cultural bias trumps scientific logic

I am a great fan of CBC radio’s “Ideas” podcasts, hosted by Paul Kennedy. Past episodes are available without charge at, iTunes and other sites, and all are entertaining. But the episode I listened to last night was exceptional. The topic is cultural cognition, the tendency of persons to make up their minds about risk based on social and cultural values (prejudice) rather than empirical evidence. Here is a link to the 54-minute podcast:

This episode is one of a series recorded at the Stratford Festival. It features CBC Massey Lecturer and Founding Director of the Munk School of Global Affairs Janice Gross Stein; physician-scientist, author, and deep-sea explorer Dr. Joe MacInnis; and science broadcaster and writer Jay Ingram.

Paul Kennedy, “The Discovery of Other Worlds“, CBC Ideas, 1 December 2015.

Each of the three participants made important contributions, but I especially enjoyed that of Jay Ingram. His introductory statement begins at 12:51, ending at about the 31-minute mark. With the help of google, I was able to locate a short piece that Mr Ingram wrote on the subject three years ago. Here is a brief excerpt.

Of course, our attitudes towards government and industry shouldn’t interfere with our logical evaluation of scientific data. But that’s not how things work. The depth of these social and cultural traits cannot be overestimated. In a sense, they carve society into tribes of like-minded people. Tribe membership ensures that everyone shares the same values, and that they all resist challenges to those values. This happens because we all employ – unconsciously – well-known psychological mechanisms like confirmation bias to persuade ourselves that, for instance, climate change is real and dangerous. Or that it isn’t.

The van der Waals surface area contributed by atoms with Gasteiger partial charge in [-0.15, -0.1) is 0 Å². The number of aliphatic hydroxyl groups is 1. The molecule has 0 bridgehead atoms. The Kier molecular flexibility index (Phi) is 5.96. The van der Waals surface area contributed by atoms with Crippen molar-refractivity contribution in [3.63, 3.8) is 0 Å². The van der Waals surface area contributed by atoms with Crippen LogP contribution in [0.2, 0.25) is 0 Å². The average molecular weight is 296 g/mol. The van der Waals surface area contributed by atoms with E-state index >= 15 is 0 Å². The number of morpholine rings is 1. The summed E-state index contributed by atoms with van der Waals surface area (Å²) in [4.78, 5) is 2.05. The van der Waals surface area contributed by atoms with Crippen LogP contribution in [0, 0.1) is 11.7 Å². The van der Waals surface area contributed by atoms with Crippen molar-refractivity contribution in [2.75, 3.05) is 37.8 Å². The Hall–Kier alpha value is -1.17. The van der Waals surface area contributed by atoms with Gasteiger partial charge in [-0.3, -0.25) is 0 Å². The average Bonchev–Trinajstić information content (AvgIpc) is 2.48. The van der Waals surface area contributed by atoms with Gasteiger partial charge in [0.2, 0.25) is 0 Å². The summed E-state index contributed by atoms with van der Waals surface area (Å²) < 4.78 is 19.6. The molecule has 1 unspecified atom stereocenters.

This argument applies to all personality types. No matter how open-minded, rational and well-considered you think your opinions are, you cannot be immune to these social pressures. And it’s not irrational to argue on behalf of your tribe – it makes total sense.

But shouldn’t scientific literacy diminish the influence of those tribal attitudes and put you on a firmer, more logical, data-driven footing? Apparently not. One of the most striking studies done by the Cultural Cognition group showed that the more scientifically literate a group was, the more polarized their views. Climate change skeptics became even more skeptical the more familiar they were with the science. So forget the old argument that if only we had a more scientifically literate populace, we could deal with these issues more rationally.

Jay Ingram, “Belief Is Biased: It’s vital to know how our values trump logic“, Alternatives Journal 38:5 (September 2012), pp. 30-31.

The Ideas podcast is even better. I highly recommend it. Listen to it, and you will discover that humans are not so rational, despite best intentions. This might help explain – at least partially – our difficulty in achieving consensus on important issues, and living together in peace and harmony.


Comments are closed.